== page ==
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The similarities (and differences) between the US and UK’s financial fraud landscapes

This year, Alloy included UK respondents as part of our survey outreach. So, how did the two countries measure up?

Blog header 2024 fraud report us vs uk

For our second Annual State of Fraud Benchmark Report, Alloy surveyed 450 fraud and risk decision-makers to garner insights about the most common types of fraud occurrences, how organizations are responding to these threats, and their future investments in fraud prevention.

This year, in addition to 250 US respondents, we also included 200 UK respondents as part of the survey outreach to see if there were any noticeable differences between the two countries. In general, the majority of the 2024 report’s findings were consistent across both the US and the UK:

  • Most fraud occurrences took place via internet-based platforms, like mobile devices and online/digital services.

  • Bust-out fraud and authorized push payment (APP) fraud were the most prevalent fraud types, and they were also responsible for the greatest financial losses.

  • Step-up authentication actions continued to be the first course of action once risk was identified.

But even with the prevalent similarities and overlap, there are several noteworthy findings that are beneficial to highlight.

Wherever you are located, fraud is still a widespread, persistent problem.

Across both US and UK respondents, 98% still experienced fraud in the last 12 months, even though the number and frequency of fraud attempts occurred at a slower rate than the previous year. And while all respondents reported that their organizations experienced fewer financial setbacks, they recovered fewer of these financial losses in comparison to 2022. 25% of respondents still lost over 1 million EUR/USD.

Download the full report.

UK respondents reported more identity theft than US respondents.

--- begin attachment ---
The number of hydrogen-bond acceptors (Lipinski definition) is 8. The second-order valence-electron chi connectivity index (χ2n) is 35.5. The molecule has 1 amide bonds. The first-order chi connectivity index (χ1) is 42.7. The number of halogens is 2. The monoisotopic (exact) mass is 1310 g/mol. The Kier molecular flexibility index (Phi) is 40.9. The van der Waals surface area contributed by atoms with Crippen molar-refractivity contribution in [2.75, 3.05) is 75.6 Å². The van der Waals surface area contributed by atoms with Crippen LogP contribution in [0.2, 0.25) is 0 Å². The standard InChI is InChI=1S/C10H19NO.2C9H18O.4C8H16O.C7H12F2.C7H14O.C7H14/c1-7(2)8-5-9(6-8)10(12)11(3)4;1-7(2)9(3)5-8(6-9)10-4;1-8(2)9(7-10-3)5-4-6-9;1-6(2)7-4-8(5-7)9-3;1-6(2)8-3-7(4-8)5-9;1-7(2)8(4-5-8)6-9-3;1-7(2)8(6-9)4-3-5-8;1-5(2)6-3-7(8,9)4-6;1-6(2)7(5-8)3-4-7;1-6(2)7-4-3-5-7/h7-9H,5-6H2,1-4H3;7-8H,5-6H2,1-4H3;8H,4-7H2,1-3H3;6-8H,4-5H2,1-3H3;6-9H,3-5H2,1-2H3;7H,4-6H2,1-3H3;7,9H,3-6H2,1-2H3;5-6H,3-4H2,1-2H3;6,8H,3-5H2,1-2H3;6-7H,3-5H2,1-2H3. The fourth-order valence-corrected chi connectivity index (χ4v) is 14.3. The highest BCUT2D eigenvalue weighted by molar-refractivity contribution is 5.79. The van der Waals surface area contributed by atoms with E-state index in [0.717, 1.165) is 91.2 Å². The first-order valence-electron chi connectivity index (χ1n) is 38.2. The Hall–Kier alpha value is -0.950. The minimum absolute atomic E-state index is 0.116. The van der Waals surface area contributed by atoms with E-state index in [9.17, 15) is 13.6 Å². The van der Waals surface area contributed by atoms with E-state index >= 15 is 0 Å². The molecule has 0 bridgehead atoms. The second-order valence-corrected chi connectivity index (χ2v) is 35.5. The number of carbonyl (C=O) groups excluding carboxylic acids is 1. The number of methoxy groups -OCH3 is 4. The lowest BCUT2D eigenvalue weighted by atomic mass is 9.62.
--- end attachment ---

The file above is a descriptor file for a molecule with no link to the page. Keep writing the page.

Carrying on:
UK participants were about twice as likely to report identity theft as the most prevalent form of fraud relative to US respondents (20% versus 7%). They were also more likely than US respondents to report that identity theft fraud caused the most financial losses for their organization (18% versus 12%). However, in reality these numbers are likely even higher than what was reflected in the survey because of a lack of recognizing and reporting a case as identity theft.

Organizations must be able to clearly pinpoint both the fraud methodology and its channel of origin to adeptly mitigate fraud. Without an omnichannel fraud solution, most organizations struggle to do so. In other words, they might classify and report an event like bust-out or account takeover fraud (ATO), but they might not report the associated identity theft that caused the event in the first place.

Why is identity theft going to become more prevalent? (Hint: It’s AI.)

US respondents were more likely to conduct real-time interdiction on applications and detect fraud during onboarding.

96% of US and UK respondents conduct real-time interdiction on either transactions or applications. However, US respondents reported that they were more likely to conduct real-time interdiction on applications than UK respondents (42% versus 34%). This could account for why UK respondents were less likely to detect fraud at onboarding (18% versus 33%).

When real-time interdiction is also conducted on applications — as opposed to just transactions — it enhances an organization’s ability to spot emerging fraud patterns earlier and stop fraud attacks faster. It also could help prevent fraudulent account openings and reduce operational burdens downstream.

Organizations that leverage more real-time interdiction capabilities at all points throughout the customer lifecycle monitor signals that better indicate fraud risk at onboarding or shortly after onboarding — before any fraudulent transaction occurs. This increases their ability to stop fraud, decreases the chances of customer friction, and helps protect the company’s reputation. Also, if funds are not stolen in the first place, then resources do not need to be allocated in an attempt to recover those financial losses.

Review common types of financial fraud and their potential impacts.

UK respondents saw a larger decrease in manual reviews than US respondents.

All respondents were asked, “Has your investment in fraud prevention tools also led to a decrease in manual reviews?” Those from the UK were 10% more likely to report a decrease than those from the US (58% versus 48%).